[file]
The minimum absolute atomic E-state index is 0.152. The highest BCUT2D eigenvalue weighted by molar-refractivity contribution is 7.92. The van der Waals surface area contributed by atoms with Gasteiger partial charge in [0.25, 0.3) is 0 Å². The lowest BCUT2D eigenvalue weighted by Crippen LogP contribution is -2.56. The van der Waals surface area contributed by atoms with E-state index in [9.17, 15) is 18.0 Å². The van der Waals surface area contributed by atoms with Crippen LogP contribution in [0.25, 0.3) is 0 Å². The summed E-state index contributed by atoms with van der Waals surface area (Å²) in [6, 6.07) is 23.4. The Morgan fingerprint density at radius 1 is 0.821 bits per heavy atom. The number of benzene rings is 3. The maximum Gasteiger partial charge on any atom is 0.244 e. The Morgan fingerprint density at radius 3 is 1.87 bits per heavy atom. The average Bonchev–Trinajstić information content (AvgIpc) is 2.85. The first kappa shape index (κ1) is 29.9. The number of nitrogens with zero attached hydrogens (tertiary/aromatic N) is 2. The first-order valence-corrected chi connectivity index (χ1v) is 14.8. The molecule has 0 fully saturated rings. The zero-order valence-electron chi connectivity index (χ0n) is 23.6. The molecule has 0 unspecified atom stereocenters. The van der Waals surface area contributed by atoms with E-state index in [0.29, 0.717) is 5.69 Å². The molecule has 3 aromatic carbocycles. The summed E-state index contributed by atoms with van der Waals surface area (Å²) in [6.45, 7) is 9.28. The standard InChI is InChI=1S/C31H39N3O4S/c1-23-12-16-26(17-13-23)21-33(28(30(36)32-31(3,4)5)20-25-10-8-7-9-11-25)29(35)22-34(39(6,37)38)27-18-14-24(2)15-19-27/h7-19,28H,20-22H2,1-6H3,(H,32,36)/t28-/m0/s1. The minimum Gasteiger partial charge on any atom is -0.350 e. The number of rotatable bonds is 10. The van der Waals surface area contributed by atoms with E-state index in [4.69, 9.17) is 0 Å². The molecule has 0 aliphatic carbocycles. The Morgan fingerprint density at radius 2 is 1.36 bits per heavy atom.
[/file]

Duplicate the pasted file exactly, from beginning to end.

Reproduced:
The minimum absolute atomic E-state index is 0.152. The highest BCUT2D eigenvalue weighted by molar-refractivity contribution is 7.92. The van der Waals surface area contributed by atoms with Gasteiger partial charge in [0.25, 0.3) is 0 Å². The lowest BCUT2D eigenvalue weighted by Crippen LogP contribution is -2.56. The van der Waals surface area contributed by atoms with E-state index in [9.17, 15) is 18.0 Å². The van der Waals surface area contributed by atoms with Crippen LogP contribution in [0.25, 0.3) is 0 Å². The summed E-state index contributed by atoms with van der Waals surface area (Å²) in [6, 6.07) is 23.4. The Morgan fingerprint density at radius 1 is 0.821 bits per heavy atom. The number of benzene rings is 3. The maximum Gasteiger partial charge on any atom is 0.244 e. The Morgan fingerprint density at radius 3 is 1.87 bits per heavy atom. The average Bonchev–Trinajstić information content (AvgIpc) is 2.85. The first kappa shape index (κ1) is 29.9. The number of nitrogens with zero attached hydrogens (tertiary/aromatic N) is 2. The first-order valence-corrected chi connectivity index (χ1v) is 14.8. The molecule has 0 fully saturated rings. The zero-order valence-electron chi connectivity index (χ0n) is 23.6. The molecule has 0 unspecified atom stereocenters. The van der Waals surface area contributed by atoms with E-state index in [0.29, 0.717) is 5.69 Å². The molecule has 3 aromatic carbocycles. The summed E-state index contributed by atoms with van der Waals surface area (Å²) in [6.45, 7) is 9.28. The standard InChI is InChI=1S/C31H39N3O4S/c1-23-12-16-26(17-13-23)21-33(28(30(36)32-31(3,4)5)20-25-10-8-7-9-11-25)29(35)22-34(39(6,37)38)27-18-14-24(2)15-19-27/h7-19,28H,20-22H2,1-6H3,(H,32,36)/t28-/m0/s1. The minimum Gasteiger partial charge on any atom is -0.350 e. The number of rotatable bonds is 10. The van der Waals surface area contributed by atoms with E-state index in [4.69, 9.17) is 0 Å². The molecule has 0 aliphatic carbocycles. The Morgan fingerprint density at radius 2 is 1.36 bits per heavy atom.